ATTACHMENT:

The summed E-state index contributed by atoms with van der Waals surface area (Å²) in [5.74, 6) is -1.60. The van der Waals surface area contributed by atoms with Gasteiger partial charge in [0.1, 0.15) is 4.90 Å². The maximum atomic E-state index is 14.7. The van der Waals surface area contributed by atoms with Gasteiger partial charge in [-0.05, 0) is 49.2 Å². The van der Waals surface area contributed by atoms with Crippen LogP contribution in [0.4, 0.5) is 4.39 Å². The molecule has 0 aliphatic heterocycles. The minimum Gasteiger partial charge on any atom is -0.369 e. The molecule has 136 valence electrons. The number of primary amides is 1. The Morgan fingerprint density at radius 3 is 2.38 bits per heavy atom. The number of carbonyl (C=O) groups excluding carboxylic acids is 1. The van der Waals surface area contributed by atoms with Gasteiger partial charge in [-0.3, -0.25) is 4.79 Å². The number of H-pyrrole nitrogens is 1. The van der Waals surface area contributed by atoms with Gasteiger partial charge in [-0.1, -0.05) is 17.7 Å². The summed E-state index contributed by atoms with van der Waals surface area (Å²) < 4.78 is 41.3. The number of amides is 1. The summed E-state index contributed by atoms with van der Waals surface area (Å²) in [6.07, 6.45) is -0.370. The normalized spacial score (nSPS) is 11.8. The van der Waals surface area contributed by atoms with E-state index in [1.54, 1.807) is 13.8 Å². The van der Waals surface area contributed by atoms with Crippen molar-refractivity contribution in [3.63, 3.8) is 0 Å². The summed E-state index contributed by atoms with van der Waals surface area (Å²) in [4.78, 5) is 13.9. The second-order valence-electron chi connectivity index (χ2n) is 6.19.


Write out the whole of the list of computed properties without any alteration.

The summed E-state index contributed by atoms with van der Waals surface area (Å²) in [5.74, 6) is -1.60. The van der Waals surface area contributed by atoms with Gasteiger partial charge in [0.1, 0.15) is 4.90 Å². The maximum atomic E-state index is 14.7. The van der Waals surface area contributed by atoms with Gasteiger partial charge in [-0.05, 0) is 49.2 Å². The van der Waals surface area contributed by atoms with Crippen LogP contribution in [0.4, 0.5) is 4.39 Å². The molecule has 0 aliphatic heterocycles. The minimum Gasteiger partial charge on any atom is -0.369 e. The molecule has 136 valence electrons. The number of primary amides is 1. The Morgan fingerprint density at radius 3 is 2.38 bits per heavy atom. The number of carbonyl (C=O) groups excluding carboxylic acids is 1. The van der Waals surface area contributed by atoms with Gasteiger partial charge in [-0.3, -0.25) is 4.79 Å². The number of H-pyrrole nitrogens is 1. The van der Waals surface area contributed by atoms with Gasteiger partial charge in [-0.1, -0.05) is 17.7 Å². The summed E-state index contributed by atoms with van der Waals surface area (Å²) < 4.78 is 41.3. The number of amides is 1. The summed E-state index contributed by atoms with van der Waals surface area (Å²) in [6.07, 6.45) is -0.370. The normalized spacial score (nSPS) is 11.8. The van der Waals surface area contributed by atoms with E-state index in [1.54, 1.807) is 13.8 Å². The van der Waals surface area contributed by atoms with Crippen molar-refractivity contribution in [3.63, 3.8) is 0 Å². The summed E-state index contributed by atoms with van der Waals surface area (Å²) in [4.78, 5) is 13.9. The second-order valence-electron chi connectivity index (χ2n) is 6.19.